FORT RILEY, Kan. -- The sun shone bright, providing the perfect cover for a ribbon cutting to celebrate the installation of solar panels on 117 homes in the Warner Peterson housing division.

The May 9 event marked the completion of the first step in a lengthy process to install solar panels on as many homes as possible on Fort Riley.

Corvias strategic advisor Beth Worthley said the project started when the Department of Defense set forth new energy goals.

"One of the goals, as part of the military housing solar challenge, is that 25 percent of energy consumption will come from renewable sources by the year 2025," she said. "Riley is far exceeding that with 37 percent coming from renewable sources."

Fort Riley and Kansas in general has the perfect landscape for solar. It's sunny with wide open space and little shading issues.

The Fort Riley Project

The construction started in the Warner Peterson division in February, but it was preceded by an extensive impact study.

"The due diligence work has been going on for a couple of years," Worthley said. "Onyx Renewables came out and did evaluations of each of our homes."

That evaluation included measuring the angle of the roof; checking the direction the house faces, with preference going to south-facing houses and what kind of shading it had. They also examined the structure of the home.

"We looked at the age of the roofs," she said. "It is a 25-year project, we want to make sure that we're not putting solar panels on a roof that needs to be replaced in the next few months. And if that is the case then we're going to try and replace the roof prior to the solar panels being put on them."

The plan is to have about 1,260 homes done by October 2018.

Work has already begun at McClellan and Forsyth housing.

Residents of the homes where the panels are not installed will not experience any difference than those that have them.

"During the construction there will be people on the rooftop, other than that there won't be an impact," she said.

Residents also won't see any changes in their own electric bills. Worthley said she had heard people were concerned that they would pay higher costs if their home did not qualify while their neighbor's house did.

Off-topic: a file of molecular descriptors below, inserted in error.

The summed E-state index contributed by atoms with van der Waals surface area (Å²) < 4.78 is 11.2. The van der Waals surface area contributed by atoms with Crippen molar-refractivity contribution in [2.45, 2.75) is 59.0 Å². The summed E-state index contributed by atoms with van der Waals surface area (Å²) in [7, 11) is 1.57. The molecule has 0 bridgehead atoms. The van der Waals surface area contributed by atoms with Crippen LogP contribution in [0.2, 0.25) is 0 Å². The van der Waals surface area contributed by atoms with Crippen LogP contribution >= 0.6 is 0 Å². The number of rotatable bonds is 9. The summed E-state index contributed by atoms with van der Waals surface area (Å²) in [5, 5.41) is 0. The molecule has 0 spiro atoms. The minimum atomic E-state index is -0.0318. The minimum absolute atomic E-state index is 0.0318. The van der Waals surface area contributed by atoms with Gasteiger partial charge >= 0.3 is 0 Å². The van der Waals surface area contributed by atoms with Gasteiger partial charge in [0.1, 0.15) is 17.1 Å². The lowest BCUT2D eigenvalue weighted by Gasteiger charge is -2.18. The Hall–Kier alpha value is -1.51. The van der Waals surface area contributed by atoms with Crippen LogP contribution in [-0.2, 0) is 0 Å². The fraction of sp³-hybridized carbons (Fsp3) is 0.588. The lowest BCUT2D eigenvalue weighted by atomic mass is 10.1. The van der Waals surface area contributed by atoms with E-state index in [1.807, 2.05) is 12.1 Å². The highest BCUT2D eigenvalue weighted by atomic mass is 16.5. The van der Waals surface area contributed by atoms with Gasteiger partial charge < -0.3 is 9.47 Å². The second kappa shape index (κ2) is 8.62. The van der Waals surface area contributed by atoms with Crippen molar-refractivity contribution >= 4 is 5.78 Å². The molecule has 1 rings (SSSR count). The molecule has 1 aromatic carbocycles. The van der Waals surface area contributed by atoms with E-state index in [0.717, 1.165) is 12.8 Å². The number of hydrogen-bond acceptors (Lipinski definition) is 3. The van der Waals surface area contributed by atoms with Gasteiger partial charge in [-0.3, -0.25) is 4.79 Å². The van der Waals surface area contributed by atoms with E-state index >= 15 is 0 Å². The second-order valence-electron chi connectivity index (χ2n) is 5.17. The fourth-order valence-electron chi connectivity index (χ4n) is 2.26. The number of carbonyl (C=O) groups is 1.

"They won't be seeing a change in their utility bills," she said. "To make it equal for everyone we are aggregating on an installation level."

They will still pay the same basic allowance for housing, only some of it will go to Westar Energy and some of it will go to our solar provider so they won't see any material direct impact in a long run. The impact to the residents will be all of the savings goes back into the housing program.

When the Fort Riley project is completed, it will be the largest solar program in the state of Kansas as well as the largest solar program in Corvias portfolio.

"We are doing this at 10 installations across the county, but Riley's my favorite because It is making such a phenomenal impact," she said.

The dollars and cents

The project carried no expense to the Army, Fort Riley or DOD.
Worthley said Corvias worked with Onyx Renewable Partners, LLC to install solar panels at Fort Riley.

"They are the owners of the system, we provide the rooftops," she said. "The electricity is generated by the solar panels and the Fort Riley housing project pays for this electricity similarly to paying another utility company. One major benefit is that the amount paid is fixed and predictable, offering rate stability and energy security".

The rates are set for the first two years to be equal or less than the current utility company rates.
All funds that Corvias saves in their utilities go into the Fort Riley housing program for such projects as renovations, new homes, playground improvements and road improvements.

Solar Ready Vets

Another component to the solar initiative is the Solar Ready Vets program, which was started by the Department of Energy to provide active-duty service members who are near the end of their enlistment with an opportunity to train for careers in the solar industry.

In 2014, the U.S. Department of Energy launched a pilot program to prepare veterans for careers in the solar energy. Although the pilot ended, Solar Ready Vets is now an independent program administered by participating military bases.
Power Factor, a subcontractor working on the Fort Riley solar project, hired 13 veterans, some of whom had been stationed at Fort Riley.